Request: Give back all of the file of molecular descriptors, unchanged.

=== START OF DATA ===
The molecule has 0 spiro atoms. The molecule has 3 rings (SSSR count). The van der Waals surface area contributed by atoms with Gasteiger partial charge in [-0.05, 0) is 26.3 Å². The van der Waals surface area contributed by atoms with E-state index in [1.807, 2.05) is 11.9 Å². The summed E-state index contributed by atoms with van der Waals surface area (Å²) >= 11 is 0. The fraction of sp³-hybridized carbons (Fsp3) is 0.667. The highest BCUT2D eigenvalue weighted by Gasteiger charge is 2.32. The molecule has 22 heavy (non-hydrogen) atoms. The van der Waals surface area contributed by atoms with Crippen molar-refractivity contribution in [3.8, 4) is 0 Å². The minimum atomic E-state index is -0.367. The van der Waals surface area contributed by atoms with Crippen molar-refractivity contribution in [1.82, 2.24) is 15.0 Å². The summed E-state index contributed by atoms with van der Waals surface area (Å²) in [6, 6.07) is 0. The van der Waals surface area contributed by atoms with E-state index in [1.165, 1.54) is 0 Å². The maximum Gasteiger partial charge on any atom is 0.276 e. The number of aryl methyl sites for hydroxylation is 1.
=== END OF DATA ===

The molecule has 0 spiro atoms. The molecule has 3 rings (SSSR count). The van der Waals surface area contributed by atoms with Gasteiger partial charge in [-0.05, 0) is 26.3 Å². The van der Waals surface area contributed by atoms with E-state index in [1.807, 2.05) is 11.9 Å². The summed E-state index contributed by atoms with van der Waals surface area (Å²) >= 11 is 0. The fraction of sp³-hybridized carbons (Fsp3) is 0.667. The highest BCUT2D eigenvalue weighted by Gasteiger charge is 2.32. The molecule has 22 heavy (non-hydrogen) atoms. The van der Waals surface area contributed by atoms with Crippen molar-refractivity contribution in [3.8, 4) is 0 Å². The minimum atomic E-state index is -0.367. The van der Waals surface area contributed by atoms with Crippen molar-refractivity contribution in [1.82, 2.24) is 15.0 Å². The summed E-state index contributed by atoms with van der Waals surface area (Å²) in [6, 6.07) is 0. The van der Waals surface area contributed by atoms with E-state index in [1.165, 1.54) is 0 Å². The maximum Gasteiger partial charge on any atom is 0.276 e. The number of aryl methyl sites for hydroxylation is 1.